Lecture 9. Architecture and Mapping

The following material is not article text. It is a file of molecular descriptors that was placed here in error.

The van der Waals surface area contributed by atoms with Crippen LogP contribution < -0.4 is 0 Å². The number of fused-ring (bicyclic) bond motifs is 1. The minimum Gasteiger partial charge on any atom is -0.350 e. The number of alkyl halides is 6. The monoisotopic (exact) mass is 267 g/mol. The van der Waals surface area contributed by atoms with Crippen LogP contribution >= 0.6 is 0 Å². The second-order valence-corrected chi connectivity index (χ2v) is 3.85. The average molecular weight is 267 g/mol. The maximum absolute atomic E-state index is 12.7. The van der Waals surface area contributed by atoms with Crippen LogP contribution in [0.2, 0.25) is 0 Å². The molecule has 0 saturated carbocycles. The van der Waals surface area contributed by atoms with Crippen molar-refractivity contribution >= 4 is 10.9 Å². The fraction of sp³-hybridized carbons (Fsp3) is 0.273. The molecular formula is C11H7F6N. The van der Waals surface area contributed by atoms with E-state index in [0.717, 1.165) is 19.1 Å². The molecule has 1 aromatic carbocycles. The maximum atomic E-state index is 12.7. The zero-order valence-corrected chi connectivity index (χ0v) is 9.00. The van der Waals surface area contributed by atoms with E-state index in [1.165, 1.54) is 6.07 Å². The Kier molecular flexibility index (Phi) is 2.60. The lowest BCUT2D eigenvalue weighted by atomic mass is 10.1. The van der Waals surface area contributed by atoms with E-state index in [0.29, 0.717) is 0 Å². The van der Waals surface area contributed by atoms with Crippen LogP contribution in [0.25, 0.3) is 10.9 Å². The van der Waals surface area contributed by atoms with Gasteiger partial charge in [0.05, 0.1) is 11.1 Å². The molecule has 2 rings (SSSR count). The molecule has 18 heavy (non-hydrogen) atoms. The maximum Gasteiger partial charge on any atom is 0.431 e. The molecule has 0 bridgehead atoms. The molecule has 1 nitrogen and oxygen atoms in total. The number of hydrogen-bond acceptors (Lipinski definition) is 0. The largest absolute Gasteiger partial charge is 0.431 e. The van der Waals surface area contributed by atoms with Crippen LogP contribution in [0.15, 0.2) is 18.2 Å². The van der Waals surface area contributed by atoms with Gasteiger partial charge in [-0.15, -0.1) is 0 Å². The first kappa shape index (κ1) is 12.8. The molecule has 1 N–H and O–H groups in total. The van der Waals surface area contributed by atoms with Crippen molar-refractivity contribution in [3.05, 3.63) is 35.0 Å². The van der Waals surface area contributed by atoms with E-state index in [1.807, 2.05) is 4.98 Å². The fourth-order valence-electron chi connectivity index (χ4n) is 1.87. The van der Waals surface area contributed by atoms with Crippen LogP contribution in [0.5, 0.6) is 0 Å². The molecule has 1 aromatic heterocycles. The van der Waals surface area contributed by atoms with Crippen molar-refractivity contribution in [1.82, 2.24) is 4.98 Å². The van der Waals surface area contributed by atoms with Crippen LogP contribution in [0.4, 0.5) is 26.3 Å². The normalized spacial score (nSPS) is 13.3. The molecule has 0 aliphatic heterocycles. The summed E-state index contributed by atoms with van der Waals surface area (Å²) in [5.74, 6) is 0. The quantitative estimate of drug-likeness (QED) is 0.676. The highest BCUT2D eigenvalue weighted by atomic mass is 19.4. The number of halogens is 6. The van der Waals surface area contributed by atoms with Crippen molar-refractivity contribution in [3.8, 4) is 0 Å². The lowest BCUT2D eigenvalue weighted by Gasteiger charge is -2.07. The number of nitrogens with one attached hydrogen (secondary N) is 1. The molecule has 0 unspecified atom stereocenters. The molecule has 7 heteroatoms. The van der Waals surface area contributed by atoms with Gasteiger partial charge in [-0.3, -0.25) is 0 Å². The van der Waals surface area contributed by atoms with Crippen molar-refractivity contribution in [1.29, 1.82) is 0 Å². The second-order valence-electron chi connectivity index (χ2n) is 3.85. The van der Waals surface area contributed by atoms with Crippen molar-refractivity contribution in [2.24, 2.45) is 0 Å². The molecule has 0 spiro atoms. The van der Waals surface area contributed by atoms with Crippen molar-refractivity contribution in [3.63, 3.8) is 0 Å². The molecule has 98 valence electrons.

This lecture examines the interrelationship between mapmaking technologies and architecture through the lens of three themes: 1. Pictographic vs. chorographic representations of architecture, 2. The measurement and locative functions of architecture, 3. Architecture and its relationship to topography. The first theme explores how pictographic mapping of architecture tended to represent its symbolic function and likened architecture to writing and thus the built environment as a language of its own, capable of expressing meaning. The chorographic mapping of architecture tended to represent its geographical position and united the manmade world with the natural world, highlighting the connection between man and nature. In the second theme, the lecture explores how architecture has harnessed ways of creating hierarchies, orders, and orientations of Cartesian space, a locative importance that maps and drawings often represent. Although this is often connected to religion, it can also apply to aspects of agriculture, politics, security, and commerce. In the third theme, the lecture explores how mapping land and the natural world has been an age-old activity across cultures with many purposes. Although the practice of studying topography is typically associated with charting the contours of the earth’s surface and determining the natural relationships between different places, architecture has often been deployed as an indexical element of those natural environments, creating a series of unique relationships between buildings, their surroundings, and their global relationships, in both natural and psychological terms. Case studies deployed to explore these themes include the mural paintings at the Mogao caves in China, the architectural iconography of the Ottoman explorer Piri Reis, 19th century geographic science and cartography in Germany, the relationship between aerial photography and architecture, as well as the evolving relationship between GIS and the built environment.

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